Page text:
Grub is open for dinner on Fridays and Saturdays, but the restaurant's wheelhouse is weeknights. There's a full-fledged children's menu, with cheesed-up noodles, hot dogs, and grilled chicken instead of nuggets, and orders are filled so quickly that I'm still baffled by how the kitchen found time to overcook a pork chop. Prices are also extraordinarily reasonable: Half a chicken costs $16, and all but five of the 17 bottles of wine listed are priced under $30.
Patrons grateful to be relieved of cooking chores are unlikely to find fault with anything Grub serves, but the restaurant has a few entrée issues. The pork chop's glistening sear looked gorgeous, and an accompanying red-pepper romesco was appropriately feisty. But the flavorful meat was disappointingly dry. A grilled rib-eye, drippy with beefy juices, had a tougher chew than the cow's raising could explain away, and a fried chicken which might have had its crunchy, teak-colored coat applied with a spray gun was so overcooked that only the dark meat was worth broaching.
I had better luck with a pan-seared salmon, its shiny, salted skin partially obscured by an oily salsa verde of fresh herbs. If a version of the dish appeared on the children's menu, it could probably be used to teach colors: The stunning plate was completed by bright-red grape tomatoes, pink-rimmed radish discs, and eye-poppingly orange carrot slices. Vegetables are treated well at Grub, where even the tragic chicken's joined by a clump of terrific braised greens soaked with vinegar. Buttery mashed potatoes flecked with red skins and a tumble of sautéed squash disappeared long before their plate's anchoring steak.
Fortunately, it's easy to stay the herbivore course here, especially if you're not wedded to the notion of supper as one big plate. Consider instead a grilled feta cake appetizer, which isn't remotely cakey in the traditional sense. The plug of cheese is neither breaded nor rounded, but sits, tangy and melty, in the center of a plateful of roasted vegetables. The dish is served with two griddled slices of bread, which are necessary, and doodled with sweet balsamic sauce, which isn't. The onions, tomatoes, and zucchini, which could have come straight from a farmers-market tote, are plenty flavorful without the retrograde garnish.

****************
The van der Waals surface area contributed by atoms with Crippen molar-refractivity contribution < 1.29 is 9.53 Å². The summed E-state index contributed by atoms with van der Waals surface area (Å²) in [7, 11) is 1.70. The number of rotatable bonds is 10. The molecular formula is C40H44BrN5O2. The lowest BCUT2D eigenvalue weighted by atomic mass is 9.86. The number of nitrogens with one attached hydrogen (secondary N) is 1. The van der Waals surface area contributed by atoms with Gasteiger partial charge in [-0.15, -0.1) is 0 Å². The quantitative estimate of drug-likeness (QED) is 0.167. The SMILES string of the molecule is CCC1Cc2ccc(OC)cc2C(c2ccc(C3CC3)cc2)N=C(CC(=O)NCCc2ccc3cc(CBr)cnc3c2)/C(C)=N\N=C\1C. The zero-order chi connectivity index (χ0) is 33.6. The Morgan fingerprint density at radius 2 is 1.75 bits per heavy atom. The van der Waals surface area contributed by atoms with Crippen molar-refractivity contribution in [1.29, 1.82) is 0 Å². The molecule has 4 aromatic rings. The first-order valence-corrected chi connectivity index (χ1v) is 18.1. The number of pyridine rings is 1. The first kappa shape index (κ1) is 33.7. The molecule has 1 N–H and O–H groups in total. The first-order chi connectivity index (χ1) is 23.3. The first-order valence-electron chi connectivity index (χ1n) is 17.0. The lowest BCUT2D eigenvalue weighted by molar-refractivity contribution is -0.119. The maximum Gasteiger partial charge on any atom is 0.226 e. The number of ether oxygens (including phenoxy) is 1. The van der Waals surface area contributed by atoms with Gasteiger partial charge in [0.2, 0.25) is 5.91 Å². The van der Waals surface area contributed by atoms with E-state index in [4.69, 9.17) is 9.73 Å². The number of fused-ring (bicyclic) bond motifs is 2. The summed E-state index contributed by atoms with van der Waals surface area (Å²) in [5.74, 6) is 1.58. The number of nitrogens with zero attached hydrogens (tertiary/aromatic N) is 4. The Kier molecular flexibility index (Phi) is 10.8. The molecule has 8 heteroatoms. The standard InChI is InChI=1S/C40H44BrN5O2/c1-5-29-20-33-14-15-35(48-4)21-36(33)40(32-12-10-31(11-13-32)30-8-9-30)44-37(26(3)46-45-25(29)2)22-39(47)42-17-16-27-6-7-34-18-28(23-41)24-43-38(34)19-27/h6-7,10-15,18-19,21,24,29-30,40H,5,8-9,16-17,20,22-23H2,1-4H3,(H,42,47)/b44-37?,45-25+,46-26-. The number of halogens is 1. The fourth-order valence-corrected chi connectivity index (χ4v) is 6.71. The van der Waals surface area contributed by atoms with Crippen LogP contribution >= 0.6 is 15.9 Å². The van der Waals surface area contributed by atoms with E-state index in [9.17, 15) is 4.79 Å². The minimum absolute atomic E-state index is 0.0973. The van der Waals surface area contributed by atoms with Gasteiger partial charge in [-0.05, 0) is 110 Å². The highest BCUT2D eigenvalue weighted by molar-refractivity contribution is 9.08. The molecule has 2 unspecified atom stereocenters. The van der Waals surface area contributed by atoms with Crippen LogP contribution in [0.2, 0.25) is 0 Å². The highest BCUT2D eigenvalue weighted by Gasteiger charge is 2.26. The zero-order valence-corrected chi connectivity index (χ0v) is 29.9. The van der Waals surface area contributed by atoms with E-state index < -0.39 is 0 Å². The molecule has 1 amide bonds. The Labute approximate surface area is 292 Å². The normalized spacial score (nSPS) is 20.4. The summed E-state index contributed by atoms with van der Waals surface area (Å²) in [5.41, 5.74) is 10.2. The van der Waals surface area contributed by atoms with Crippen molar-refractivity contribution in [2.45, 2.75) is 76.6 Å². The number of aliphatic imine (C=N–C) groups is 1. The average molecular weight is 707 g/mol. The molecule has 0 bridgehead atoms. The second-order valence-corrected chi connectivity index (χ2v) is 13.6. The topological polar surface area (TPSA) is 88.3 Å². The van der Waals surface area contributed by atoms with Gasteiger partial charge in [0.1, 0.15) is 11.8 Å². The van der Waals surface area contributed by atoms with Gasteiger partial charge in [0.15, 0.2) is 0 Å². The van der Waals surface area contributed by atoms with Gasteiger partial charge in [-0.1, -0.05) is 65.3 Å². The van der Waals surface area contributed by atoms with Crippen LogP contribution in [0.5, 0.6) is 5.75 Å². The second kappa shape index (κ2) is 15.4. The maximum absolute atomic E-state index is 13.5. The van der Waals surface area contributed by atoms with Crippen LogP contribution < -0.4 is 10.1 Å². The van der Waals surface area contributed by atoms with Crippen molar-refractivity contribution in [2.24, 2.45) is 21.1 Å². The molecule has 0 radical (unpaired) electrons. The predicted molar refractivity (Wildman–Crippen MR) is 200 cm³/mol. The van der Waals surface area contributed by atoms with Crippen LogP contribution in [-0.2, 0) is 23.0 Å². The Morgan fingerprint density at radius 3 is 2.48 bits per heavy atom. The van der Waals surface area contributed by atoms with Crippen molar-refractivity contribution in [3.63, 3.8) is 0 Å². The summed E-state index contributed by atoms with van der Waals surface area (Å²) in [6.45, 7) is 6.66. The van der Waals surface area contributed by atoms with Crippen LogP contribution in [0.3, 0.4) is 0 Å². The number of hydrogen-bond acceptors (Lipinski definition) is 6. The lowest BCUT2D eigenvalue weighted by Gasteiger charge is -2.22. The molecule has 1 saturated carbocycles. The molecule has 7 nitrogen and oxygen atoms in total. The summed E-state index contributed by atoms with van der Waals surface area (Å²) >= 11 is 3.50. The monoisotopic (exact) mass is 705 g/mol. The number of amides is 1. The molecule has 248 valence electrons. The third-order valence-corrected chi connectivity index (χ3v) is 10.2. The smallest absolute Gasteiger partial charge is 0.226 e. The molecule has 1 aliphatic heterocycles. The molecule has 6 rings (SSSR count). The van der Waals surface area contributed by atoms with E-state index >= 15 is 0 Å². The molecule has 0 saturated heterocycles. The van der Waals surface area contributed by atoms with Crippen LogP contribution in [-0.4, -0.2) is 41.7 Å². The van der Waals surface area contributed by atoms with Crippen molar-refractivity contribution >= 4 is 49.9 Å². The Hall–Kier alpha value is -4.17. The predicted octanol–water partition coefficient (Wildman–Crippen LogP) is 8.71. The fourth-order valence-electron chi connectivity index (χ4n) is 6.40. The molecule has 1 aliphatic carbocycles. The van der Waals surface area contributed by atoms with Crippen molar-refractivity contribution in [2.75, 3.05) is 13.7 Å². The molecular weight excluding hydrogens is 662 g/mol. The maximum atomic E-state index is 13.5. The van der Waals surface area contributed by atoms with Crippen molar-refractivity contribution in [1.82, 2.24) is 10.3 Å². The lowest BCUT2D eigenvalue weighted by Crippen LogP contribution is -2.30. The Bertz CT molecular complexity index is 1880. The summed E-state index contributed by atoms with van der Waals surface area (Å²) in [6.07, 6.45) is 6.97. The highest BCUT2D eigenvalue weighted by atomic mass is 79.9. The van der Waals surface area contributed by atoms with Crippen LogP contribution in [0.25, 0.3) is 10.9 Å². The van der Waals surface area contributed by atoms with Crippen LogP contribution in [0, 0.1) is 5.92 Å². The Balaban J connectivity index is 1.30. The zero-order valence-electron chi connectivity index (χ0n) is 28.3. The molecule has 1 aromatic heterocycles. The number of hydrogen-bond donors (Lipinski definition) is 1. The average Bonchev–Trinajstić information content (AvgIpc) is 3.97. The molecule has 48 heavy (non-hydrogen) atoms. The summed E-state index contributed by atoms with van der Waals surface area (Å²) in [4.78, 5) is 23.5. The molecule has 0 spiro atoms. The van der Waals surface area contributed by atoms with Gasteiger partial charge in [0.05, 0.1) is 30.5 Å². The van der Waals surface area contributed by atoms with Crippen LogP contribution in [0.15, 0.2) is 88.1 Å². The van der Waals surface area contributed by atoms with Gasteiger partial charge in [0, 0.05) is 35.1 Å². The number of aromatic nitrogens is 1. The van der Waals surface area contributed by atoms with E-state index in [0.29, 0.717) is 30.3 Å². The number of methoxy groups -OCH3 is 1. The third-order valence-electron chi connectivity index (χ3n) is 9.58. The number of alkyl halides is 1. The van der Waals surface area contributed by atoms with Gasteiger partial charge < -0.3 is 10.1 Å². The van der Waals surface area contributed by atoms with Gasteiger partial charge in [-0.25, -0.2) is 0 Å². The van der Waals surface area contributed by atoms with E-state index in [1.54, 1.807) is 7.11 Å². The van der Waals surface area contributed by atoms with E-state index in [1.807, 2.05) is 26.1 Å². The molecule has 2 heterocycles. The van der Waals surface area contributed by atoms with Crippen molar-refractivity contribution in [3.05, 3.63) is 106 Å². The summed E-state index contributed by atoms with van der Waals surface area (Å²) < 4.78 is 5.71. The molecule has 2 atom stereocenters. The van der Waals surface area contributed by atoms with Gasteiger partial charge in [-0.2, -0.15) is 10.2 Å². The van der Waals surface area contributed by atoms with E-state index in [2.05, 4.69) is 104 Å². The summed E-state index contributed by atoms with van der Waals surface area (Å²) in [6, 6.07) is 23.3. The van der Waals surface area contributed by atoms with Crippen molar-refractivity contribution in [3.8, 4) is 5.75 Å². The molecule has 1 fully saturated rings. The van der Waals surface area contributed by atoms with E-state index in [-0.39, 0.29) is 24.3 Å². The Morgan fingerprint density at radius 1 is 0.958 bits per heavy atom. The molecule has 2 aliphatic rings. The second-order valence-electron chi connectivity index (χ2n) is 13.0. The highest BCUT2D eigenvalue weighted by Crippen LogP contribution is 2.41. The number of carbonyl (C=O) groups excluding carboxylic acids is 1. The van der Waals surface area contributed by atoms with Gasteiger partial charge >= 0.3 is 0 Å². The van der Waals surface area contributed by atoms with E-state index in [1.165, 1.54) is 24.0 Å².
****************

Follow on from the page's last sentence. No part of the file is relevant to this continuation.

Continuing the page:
The mac and cheese is a fine follow-up for the vegetable starter. Although the standard version is topped with tiny crisped bits of bacon, what makes the dish—built on a humble base of elbow noodles—is the sharp cheddar sauce, which lightly cloaks the pasta rather than inundating it, in the manner of so many macs which are supposed to comfort.
There are four salads on Grub's menu, all excellent. A simple green salad is elevated by the addition of sliced fennel and wispy fennel fronds, while toasted hazelnuts and farro lend a Pacific Northwest earthiness to a tropical-leaning collage of spinach, avocados, grapefruit segments, and a sunny citrus vinaigrette. But the best is the brawny kale salad, with leaves just tender enough to contrast with the clout of roasted cauliflower florets and firm chickpeas. Bathed in a lemon-tahini vinaigrette, the salad's so good that when our otherwise flawless server brought it instead of the salad we'd ordered, I very nearly kept it.
After vegetables, there's fruit, including apple pie, blueberry pie, and—on lucky nights—peach pie, yet another unheralded regionalism that at Grub becomes a universal symbol of genuine neighborly hospitality. Y'all come in and have a slice.
Kale salad $8
Feta cake $10
Pork chop $14
Mac and cheese $10